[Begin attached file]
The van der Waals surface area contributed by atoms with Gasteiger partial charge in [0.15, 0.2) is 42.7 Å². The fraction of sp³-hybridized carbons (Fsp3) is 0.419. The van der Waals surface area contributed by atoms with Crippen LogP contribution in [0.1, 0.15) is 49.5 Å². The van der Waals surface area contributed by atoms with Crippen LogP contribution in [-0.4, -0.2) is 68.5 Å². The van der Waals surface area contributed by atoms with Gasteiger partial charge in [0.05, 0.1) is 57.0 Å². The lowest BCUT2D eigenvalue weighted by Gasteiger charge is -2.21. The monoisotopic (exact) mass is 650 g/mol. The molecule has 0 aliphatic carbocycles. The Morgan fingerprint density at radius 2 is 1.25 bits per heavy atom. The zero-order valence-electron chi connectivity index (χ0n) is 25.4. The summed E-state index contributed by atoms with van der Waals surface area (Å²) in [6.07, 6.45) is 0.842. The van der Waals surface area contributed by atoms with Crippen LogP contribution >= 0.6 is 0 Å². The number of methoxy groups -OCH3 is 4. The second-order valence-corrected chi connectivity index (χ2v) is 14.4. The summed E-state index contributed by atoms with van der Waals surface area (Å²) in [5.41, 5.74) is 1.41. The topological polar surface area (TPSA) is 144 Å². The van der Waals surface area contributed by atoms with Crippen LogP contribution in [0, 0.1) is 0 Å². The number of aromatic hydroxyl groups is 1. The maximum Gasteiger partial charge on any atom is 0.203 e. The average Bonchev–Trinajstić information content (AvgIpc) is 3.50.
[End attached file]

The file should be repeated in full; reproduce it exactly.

The van der Waals surface area contributed by atoms with Gasteiger partial charge in [0.15, 0.2) is 42.7 Å². The fraction of sp³-hybridized carbons (Fsp3) is 0.419. The van der Waals surface area contributed by atoms with Crippen LogP contribution in [0.1, 0.15) is 49.5 Å². The van der Waals surface area contributed by atoms with Crippen LogP contribution in [-0.4, -0.2) is 68.5 Å². The van der Waals surface area contributed by atoms with Gasteiger partial charge in [0.05, 0.1) is 57.0 Å². The lowest BCUT2D eigenvalue weighted by Gasteiger charge is -2.21. The monoisotopic (exact) mass is 650 g/mol. The molecule has 0 aliphatic carbocycles. The Morgan fingerprint density at radius 2 is 1.25 bits per heavy atom. The zero-order valence-electron chi connectivity index (χ0n) is 25.4. The summed E-state index contributed by atoms with van der Waals surface area (Å²) in [6.07, 6.45) is 0.842. The van der Waals surface area contributed by atoms with Crippen LogP contribution >= 0.6 is 0 Å². The number of methoxy groups -OCH3 is 4. The second-order valence-corrected chi connectivity index (χ2v) is 14.4. The summed E-state index contributed by atoms with van der Waals surface area (Å²) in [5.41, 5.74) is 1.41. The topological polar surface area (TPSA) is 144 Å². The van der Waals surface area contributed by atoms with Crippen LogP contribution in [0, 0.1) is 0 Å². The number of aromatic hydroxyl groups is 1. The maximum Gasteiger partial charge on any atom is 0.203 e. The average Bonchev–Trinajstić information content (AvgIpc) is 3.50.